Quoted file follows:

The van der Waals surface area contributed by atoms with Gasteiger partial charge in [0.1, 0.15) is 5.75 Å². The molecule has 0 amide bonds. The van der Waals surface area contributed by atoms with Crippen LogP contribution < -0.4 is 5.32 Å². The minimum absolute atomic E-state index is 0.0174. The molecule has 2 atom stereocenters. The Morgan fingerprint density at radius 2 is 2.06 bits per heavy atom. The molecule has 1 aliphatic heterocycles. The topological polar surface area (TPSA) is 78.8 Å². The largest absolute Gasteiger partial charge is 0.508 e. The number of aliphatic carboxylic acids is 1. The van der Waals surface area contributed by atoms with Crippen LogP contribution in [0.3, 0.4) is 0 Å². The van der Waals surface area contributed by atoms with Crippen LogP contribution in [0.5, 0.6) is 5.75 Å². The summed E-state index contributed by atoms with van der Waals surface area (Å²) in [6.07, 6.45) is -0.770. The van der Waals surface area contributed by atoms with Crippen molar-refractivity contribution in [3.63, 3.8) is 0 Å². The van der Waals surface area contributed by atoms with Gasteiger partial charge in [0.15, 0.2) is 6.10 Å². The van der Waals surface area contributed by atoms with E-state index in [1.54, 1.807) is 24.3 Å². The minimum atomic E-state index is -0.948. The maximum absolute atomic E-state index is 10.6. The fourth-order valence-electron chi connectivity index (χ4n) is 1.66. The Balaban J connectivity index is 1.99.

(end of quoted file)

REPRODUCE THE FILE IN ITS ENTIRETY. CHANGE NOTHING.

The van der Waals surface area contributed by atoms with Gasteiger partial charge in [0.1, 0.15) is 5.75 Å². The molecule has 0 amide bonds. The van der Waals surface area contributed by atoms with Crippen LogP contribution < -0.4 is 5.32 Å². The minimum absolute atomic E-state index is 0.0174. The molecule has 2 atom stereocenters. The Morgan fingerprint density at radius 2 is 2.06 bits per heavy atom. The molecule has 1 aliphatic heterocycles. The topological polar surface area (TPSA) is 78.8 Å². The largest absolute Gasteiger partial charge is 0.508 e. The number of aliphatic carboxylic acids is 1. The van der Waals surface area contributed by atoms with Crippen LogP contribution in [0.3, 0.4) is 0 Å². The van der Waals surface area contributed by atoms with Crippen LogP contribution in [0.5, 0.6) is 5.75 Å². The summed E-state index contributed by atoms with van der Waals surface area (Å²) in [6.07, 6.45) is -0.770. The van der Waals surface area contributed by atoms with Crippen molar-refractivity contribution in [3.63, 3.8) is 0 Å². The van der Waals surface area contributed by atoms with Gasteiger partial charge in [0.15, 0.2) is 6.10 Å². The van der Waals surface area contributed by atoms with E-state index in [1.54, 1.807) is 24.3 Å². The minimum atomic E-state index is -0.948. The maximum absolute atomic E-state index is 10.6. The fourth-order valence-electron chi connectivity index (χ4n) is 1.66. The Balaban J connectivity index is 1.99.